In increasingly complex military operations, the technology provided a much-needed alternative to just going from "shouting to shooting," said Hymes, who is responsible for the weapon's five-year, $60 million advanced development.

Variations of the system could help in peacetime and wartime missions, including crowd control and mob dispersal, checkpoint security and port protection, officials said. It could also help in conflicts like Iraq and Afghanistan.

Raytheon Co., which has worked to develop the technology, has built a prototype called Silent Guardian, that it hopes to sell in the United States and abroad in what could become a multibillion market.

The weapon was shown off publicly for the first time at Moody Air Force Base in Georgia, where it has been undergoing operational tests by the 820th Security Forces Group, which protects Air Force assets.

The directorate invited reporters to be zapped as part of what its spokeswoman, Marine Maj. Sarah Fullwood, called an effort to "demystify" the technology at issue.

At a distance of several football fields, the sensation from the exposure was like a blast from a very hot oven, too painful to bear without scrambling for cover.

The burning sensation is achieved by high-power energy waves that heat the skin to 130 degrees Fahrenheit. The pain ended as soon as the target jumped from the line of fire.

Documents given out during the demonstration said more than 10,000 people had been exposed to the weapon since testing began more than <b>12 years</b> ago. They said there had been <b>no injuries requiring medical attention during the five-year</b> advanced development program.<!--QuoteEnd--><!--QuoteEEnd-->But what if there are side-effects that one can only pick up 50 years from now (maybe it affects pregnant women)?
Different pieces of news related to US, Europe, Iran and world:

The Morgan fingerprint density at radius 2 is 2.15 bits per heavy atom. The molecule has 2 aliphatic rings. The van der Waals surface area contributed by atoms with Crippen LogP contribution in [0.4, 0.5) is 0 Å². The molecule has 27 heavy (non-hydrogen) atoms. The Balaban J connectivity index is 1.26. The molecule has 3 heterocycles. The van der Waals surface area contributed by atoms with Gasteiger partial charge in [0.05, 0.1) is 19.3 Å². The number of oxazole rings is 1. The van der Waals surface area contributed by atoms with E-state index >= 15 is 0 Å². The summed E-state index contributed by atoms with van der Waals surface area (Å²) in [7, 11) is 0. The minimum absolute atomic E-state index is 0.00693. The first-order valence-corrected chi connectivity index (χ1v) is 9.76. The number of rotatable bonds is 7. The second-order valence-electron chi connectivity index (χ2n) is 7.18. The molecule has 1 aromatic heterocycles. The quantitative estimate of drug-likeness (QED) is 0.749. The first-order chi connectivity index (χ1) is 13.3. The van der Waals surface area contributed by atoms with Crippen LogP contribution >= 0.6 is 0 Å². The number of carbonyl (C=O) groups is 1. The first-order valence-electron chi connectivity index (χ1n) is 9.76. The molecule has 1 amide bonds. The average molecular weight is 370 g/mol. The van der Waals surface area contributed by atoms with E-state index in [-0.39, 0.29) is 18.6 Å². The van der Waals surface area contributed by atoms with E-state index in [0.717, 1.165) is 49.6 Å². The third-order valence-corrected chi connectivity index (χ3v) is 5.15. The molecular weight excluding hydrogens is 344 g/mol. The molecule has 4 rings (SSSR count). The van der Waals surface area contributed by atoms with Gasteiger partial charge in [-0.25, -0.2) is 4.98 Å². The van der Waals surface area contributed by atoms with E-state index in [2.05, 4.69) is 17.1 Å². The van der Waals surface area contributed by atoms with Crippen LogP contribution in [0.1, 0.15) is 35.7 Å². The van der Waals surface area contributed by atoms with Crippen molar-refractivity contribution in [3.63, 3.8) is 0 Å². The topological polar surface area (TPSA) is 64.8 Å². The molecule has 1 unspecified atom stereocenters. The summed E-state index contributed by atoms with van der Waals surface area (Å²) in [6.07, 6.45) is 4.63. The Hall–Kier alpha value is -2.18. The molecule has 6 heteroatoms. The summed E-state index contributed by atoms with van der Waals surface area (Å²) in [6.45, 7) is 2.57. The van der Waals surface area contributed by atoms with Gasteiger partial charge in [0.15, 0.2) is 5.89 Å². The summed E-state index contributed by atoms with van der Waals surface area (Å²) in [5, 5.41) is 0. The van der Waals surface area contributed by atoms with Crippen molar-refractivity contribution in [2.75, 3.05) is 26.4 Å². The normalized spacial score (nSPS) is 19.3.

<!--QuoteBegin-->QUOTE<!--QuoteEBegin--><b>US haggles with N.Korea over energy</b>
Feb 13, 2007

The United States and North Korea haggled on Tuesday over energy aid the North would receive in exchange for ending its nuclear arms ambitions as six-party talks looked likely to straggle into an extra day.<!--QuoteEnd--><!--QuoteEEnd-->Rest of article at http://tvnz.co.nz/view/page/425822/987701

<!--QuoteBegin-->QUOTE<!--QuoteEBegin--><b>Bush urging no war plans for Iran</b>
Feb 13, 2007

President George W. Bush is trying to convince the world he has no intention of invading Iran, but is running into skeptics who see US charges that Iran is shipping bombs into Iraq as a step toward conflict.

Having ordered two aircraft carriers to the Gulf and accused Iranians of providing Iraqi militants bombs that have killed 170 Americans, Bush and his top aides are struggling to tamp down talk that a new war is brewing.

Bush himself prompted the talk in a January 10 speech outlining his reworked Iraq strategy, by saying "Iran is providing material support for attacks on American troops. We will disrupt the attacks on our forces."

A debate has since raged over whether he has an attack on Iran in mind. "Next Stop Iran?" asked The Economist magazine's cover this week over a picture of a US military aircraft in flight.

The White House sees tensions with Iran over its nuclear ambitions as a separate issue from Tehran's alleged bomb supplies in Iraq.

Bush wants the nuclear issue resolved diplomatically, but has authorised US forces to capture or kill Iranians involved in attacks on Americans or Iraqis inside Iraq.

"We're not getting ready for war on Iran, but what we are doing is we're protecting our own people. And we're going to do it. And we've made it clear that that is going to be a priority," White House spokesman Tony Snow said on Tuesday.

<b>Repeat of 2003? </b>
Democrats say they fear a repeat of 2002 and 2003, when Bush made a case for war against Iraq based on weapons of mass destruction that were never found.

"That's how we got into the mess in Iraq. That's why some of us supported those resolutions because of doctored information. So I'm very skeptical based on recent past history about this administration leading us in that direction," Connecticut Democratic Senator Christopher Dodd, a presidential hopeful, said on CBS' "Face the Nation" on Tuesday.

When Bush hears arguments like that, he sees a political attack from Democrats who want their party to claim the White House in 2008.

"I guess my reaction to all the noise about 'he wants to go to war' -- first of all I don't understand the tactics. I guess I would say it's political," Bush told C-SPAN on Tuesday.

The White House says some of the war talk is being driven by a news media hungry for the next big story.

"I don't think there's a change of tone on our part. I think that there have been attempts, with all due respect, in the press, to try to whip this up -- 'Is the administration going after Iran?'" said Snow.